Jay Nordlinger mentions en passant:
“Only lawyers now can argue before Supreme Court.” That was the headline over this article. I’m sure that the new rule makes sense: that you have to be a lawyer, to argue before the Supreme Court. The last time a non-lawyer argued, it was 1978.
Still, doesn’t the professionalization of everything make you slightly uneasy?
Exactly. It’s the people’s court, supposedly — the people’s ultimate court. So why can’t the people argue before it? Our colleague Conrad Black likes to point out that America has almost as many lawyers as the rest of the planet combined, which statistic alone would tend to suggest not all of them can be that good. (That was certainly true in Conrad’s case.) I speak as someone who always represents himself in traffic court, and has a grand old time. (I was very flattered, after kicking the prosecutor’s butt one time, to be asked by the guy two cases after me if I could represent him.) And I always dreamt that maybe, after my next big stop-sign victory, someone would say, “Hey, why don’t you handle the Obamacare case? We hear Roberts is going wobbly . . .”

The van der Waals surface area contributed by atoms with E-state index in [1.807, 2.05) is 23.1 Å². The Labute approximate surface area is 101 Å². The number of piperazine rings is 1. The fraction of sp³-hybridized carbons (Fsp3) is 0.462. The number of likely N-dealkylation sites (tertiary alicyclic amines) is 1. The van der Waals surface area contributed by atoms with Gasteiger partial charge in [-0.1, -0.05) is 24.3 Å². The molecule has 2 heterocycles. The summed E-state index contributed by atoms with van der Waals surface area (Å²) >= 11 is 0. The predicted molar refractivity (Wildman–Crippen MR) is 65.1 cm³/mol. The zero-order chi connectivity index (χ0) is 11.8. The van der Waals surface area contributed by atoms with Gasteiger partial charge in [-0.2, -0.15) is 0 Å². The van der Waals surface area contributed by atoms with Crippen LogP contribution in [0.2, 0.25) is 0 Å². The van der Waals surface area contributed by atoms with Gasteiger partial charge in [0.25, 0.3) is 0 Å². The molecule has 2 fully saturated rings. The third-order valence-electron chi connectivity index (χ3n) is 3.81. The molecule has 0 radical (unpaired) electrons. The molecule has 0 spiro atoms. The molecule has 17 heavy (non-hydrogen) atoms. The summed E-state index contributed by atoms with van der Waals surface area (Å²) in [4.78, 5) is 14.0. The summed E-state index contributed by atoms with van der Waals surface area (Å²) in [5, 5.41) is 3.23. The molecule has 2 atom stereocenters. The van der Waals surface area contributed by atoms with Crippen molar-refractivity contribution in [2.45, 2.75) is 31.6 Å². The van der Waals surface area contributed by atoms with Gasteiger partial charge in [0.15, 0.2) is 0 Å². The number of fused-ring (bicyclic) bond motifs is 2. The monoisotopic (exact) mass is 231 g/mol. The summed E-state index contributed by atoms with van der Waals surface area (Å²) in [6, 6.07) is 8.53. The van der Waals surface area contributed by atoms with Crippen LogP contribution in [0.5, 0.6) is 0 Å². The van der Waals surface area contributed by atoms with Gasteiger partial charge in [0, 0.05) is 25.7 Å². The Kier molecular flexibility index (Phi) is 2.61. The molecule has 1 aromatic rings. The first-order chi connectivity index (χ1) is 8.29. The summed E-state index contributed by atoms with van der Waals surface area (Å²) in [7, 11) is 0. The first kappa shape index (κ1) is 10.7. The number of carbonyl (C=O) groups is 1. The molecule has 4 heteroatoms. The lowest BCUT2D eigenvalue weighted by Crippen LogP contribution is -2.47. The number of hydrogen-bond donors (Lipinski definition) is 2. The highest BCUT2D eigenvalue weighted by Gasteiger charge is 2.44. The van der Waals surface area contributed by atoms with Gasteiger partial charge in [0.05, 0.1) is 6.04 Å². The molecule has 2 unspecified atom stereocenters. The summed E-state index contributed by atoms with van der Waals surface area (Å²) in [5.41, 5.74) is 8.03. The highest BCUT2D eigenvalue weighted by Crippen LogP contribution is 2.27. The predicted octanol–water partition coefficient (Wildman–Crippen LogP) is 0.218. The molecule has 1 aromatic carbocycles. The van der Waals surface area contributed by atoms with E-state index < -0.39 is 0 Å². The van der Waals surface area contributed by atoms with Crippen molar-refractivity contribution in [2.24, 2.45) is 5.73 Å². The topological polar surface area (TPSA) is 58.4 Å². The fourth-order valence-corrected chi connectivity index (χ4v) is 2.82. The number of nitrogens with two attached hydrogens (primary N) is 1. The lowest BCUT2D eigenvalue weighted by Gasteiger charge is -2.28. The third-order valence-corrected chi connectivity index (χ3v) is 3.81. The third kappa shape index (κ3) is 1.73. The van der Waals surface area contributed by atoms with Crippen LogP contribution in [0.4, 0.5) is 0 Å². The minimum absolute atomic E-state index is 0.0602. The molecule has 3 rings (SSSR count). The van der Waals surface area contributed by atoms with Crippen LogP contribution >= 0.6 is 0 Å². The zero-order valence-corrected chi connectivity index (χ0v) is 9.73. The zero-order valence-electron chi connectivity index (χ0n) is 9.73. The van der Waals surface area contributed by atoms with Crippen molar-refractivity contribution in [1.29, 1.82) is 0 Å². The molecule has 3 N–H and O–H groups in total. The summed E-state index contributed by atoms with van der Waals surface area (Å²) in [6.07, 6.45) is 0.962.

Can’t we appeal this new rule? All you have to do is stand in the Supreme Court and read Anthony Kennedy’s DOMA ruling back at him — that those who passed this rule were motivated by an “improper animus” toward a group they wished to “disparage,” “demean,” and “humiliate” as “unworthy” (ie, non-lawyers).
P.S. While I agree with Jay on the over-credentialization of American life, elsewhere in today’s column I must object to this:
I enjoyed something from this obit (which I know doesn’t sound very nice, but . . .). It is about Paul Smith, a jazz pianist.
“A jazz pianist”? If you ever saw him with Ella, you’d know he’s the jazz pianist.